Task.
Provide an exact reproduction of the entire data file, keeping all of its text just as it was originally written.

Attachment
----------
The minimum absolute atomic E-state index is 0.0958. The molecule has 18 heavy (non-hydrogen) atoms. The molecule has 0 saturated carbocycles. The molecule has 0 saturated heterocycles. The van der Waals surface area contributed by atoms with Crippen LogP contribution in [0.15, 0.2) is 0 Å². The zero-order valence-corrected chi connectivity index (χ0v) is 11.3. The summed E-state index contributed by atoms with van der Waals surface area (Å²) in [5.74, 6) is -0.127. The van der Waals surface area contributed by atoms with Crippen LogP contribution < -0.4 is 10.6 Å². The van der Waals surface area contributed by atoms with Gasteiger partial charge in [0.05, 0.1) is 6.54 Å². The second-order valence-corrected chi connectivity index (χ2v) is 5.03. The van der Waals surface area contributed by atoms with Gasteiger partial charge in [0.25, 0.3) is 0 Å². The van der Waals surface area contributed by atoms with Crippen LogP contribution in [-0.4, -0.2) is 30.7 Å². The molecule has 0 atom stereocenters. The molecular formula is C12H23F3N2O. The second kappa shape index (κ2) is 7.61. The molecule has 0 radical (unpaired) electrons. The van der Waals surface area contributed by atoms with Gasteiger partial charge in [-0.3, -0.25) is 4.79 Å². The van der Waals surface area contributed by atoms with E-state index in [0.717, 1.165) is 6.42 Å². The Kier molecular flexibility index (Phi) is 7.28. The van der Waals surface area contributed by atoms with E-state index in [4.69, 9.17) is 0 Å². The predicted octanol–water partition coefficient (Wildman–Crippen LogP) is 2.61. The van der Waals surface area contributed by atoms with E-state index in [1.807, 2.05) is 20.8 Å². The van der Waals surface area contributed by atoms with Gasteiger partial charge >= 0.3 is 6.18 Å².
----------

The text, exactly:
The minimum absolute atomic E-state index is 0.0958. The molecule has 18 heavy (non-hydrogen) atoms. The molecule has 0 saturated carbocycles. The molecule has 0 saturated heterocycles. The van der Waals surface area contributed by atoms with Crippen LogP contribution in [0.15, 0.2) is 0 Å². The zero-order valence-corrected chi connectivity index (χ0v) is 11.3. The summed E-state index contributed by atoms with van der Waals surface area (Å²) in [5.74, 6) is -0.127. The van der Waals surface area contributed by atoms with Crippen LogP contribution < -0.4 is 10.6 Å². The van der Waals surface area contributed by atoms with Gasteiger partial charge in [0.05, 0.1) is 6.54 Å². The second-order valence-corrected chi connectivity index (χ2v) is 5.03. The van der Waals surface area contributed by atoms with Gasteiger partial charge in [0.25, 0.3) is 0 Å². The van der Waals surface area contributed by atoms with Crippen LogP contribution in [-0.4, -0.2) is 30.7 Å². The molecule has 0 atom stereocenters. The molecular formula is C12H23F3N2O. The second kappa shape index (κ2) is 7.61. The molecule has 0 radical (unpaired) electrons. The van der Waals surface area contributed by atoms with Gasteiger partial charge in [-0.3, -0.25) is 4.79 Å². The van der Waals surface area contributed by atoms with E-state index in [0.717, 1.165) is 6.42 Å². The Kier molecular flexibility index (Phi) is 7.28. The van der Waals surface area contributed by atoms with E-state index in [4.69, 9.17) is 0 Å². The predicted octanol–water partition coefficient (Wildman–Crippen LogP) is 2.61. The van der Waals surface area contributed by atoms with E-state index in [1.807, 2.05) is 20.8 Å². The van der Waals surface area contributed by atoms with Gasteiger partial charge >= 0.3 is 6.18 Å².